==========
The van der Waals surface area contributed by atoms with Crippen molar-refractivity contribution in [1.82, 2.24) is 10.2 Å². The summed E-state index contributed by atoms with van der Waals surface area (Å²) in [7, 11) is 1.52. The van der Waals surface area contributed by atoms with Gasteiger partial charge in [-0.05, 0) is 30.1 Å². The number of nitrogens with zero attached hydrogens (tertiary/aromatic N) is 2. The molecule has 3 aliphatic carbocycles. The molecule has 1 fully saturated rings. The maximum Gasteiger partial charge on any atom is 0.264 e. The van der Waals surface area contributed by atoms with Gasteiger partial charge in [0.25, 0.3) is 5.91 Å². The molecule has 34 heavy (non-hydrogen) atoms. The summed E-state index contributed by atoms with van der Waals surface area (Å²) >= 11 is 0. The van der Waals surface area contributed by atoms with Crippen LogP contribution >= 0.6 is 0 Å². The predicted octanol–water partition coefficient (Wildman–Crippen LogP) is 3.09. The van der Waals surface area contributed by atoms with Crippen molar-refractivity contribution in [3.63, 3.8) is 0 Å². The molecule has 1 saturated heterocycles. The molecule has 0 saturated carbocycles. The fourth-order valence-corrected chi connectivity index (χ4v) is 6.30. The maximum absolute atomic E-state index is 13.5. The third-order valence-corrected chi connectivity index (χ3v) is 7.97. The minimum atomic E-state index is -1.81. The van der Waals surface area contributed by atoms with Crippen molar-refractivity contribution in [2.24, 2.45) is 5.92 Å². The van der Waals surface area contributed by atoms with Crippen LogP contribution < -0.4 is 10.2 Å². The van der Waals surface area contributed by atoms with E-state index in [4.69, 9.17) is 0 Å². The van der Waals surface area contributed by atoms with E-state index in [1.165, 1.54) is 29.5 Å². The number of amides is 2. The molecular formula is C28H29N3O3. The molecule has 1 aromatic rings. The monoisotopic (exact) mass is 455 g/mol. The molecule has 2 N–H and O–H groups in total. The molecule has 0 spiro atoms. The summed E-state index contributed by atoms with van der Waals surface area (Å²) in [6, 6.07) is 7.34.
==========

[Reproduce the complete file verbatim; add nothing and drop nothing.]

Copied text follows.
The van der Waals surface area contributed by atoms with Crippen molar-refractivity contribution in [1.82, 2.24) is 10.2 Å². The summed E-state index contributed by atoms with van der Waals surface area (Å²) in [7, 11) is 1.52. The van der Waals surface area contributed by atoms with Gasteiger partial charge in [-0.05, 0) is 30.1 Å². The number of nitrogens with zero attached hydrogens (tertiary/aromatic N) is 2. The molecule has 3 aliphatic carbocycles. The molecule has 1 fully saturated rings. The maximum Gasteiger partial charge on any atom is 0.264 e. The van der Waals surface area contributed by atoms with Gasteiger partial charge in [0.25, 0.3) is 5.91 Å². The molecule has 34 heavy (non-hydrogen) atoms. The summed E-state index contributed by atoms with van der Waals surface area (Å²) >= 11 is 0. The van der Waals surface area contributed by atoms with Crippen LogP contribution >= 0.6 is 0 Å². The predicted octanol–water partition coefficient (Wildman–Crippen LogP) is 3.09. The van der Waals surface area contributed by atoms with Crippen molar-refractivity contribution in [3.63, 3.8) is 0 Å². The molecule has 1 saturated heterocycles. The molecule has 0 saturated carbocycles. The fourth-order valence-corrected chi connectivity index (χ4v) is 6.30. The maximum absolute atomic E-state index is 13.5. The third-order valence-corrected chi connectivity index (χ3v) is 7.97. The minimum atomic E-state index is -1.81. The van der Waals surface area contributed by atoms with Crippen molar-refractivity contribution in [2.24, 2.45) is 5.92 Å². The van der Waals surface area contributed by atoms with Crippen LogP contribution < -0.4 is 10.2 Å². The van der Waals surface area contributed by atoms with E-state index in [4.69, 9.17) is 0 Å². The van der Waals surface area contributed by atoms with E-state index in [1.165, 1.54) is 29.5 Å². The number of amides is 2. The molecular formula is C28H29N3O3. The molecule has 1 aromatic rings. The monoisotopic (exact) mass is 455 g/mol. The molecule has 2 N–H and O–H groups in total. The molecule has 0 spiro atoms. The summed E-state index contributed by atoms with van der Waals surface area (Å²) in [6, 6.07) is 7.34.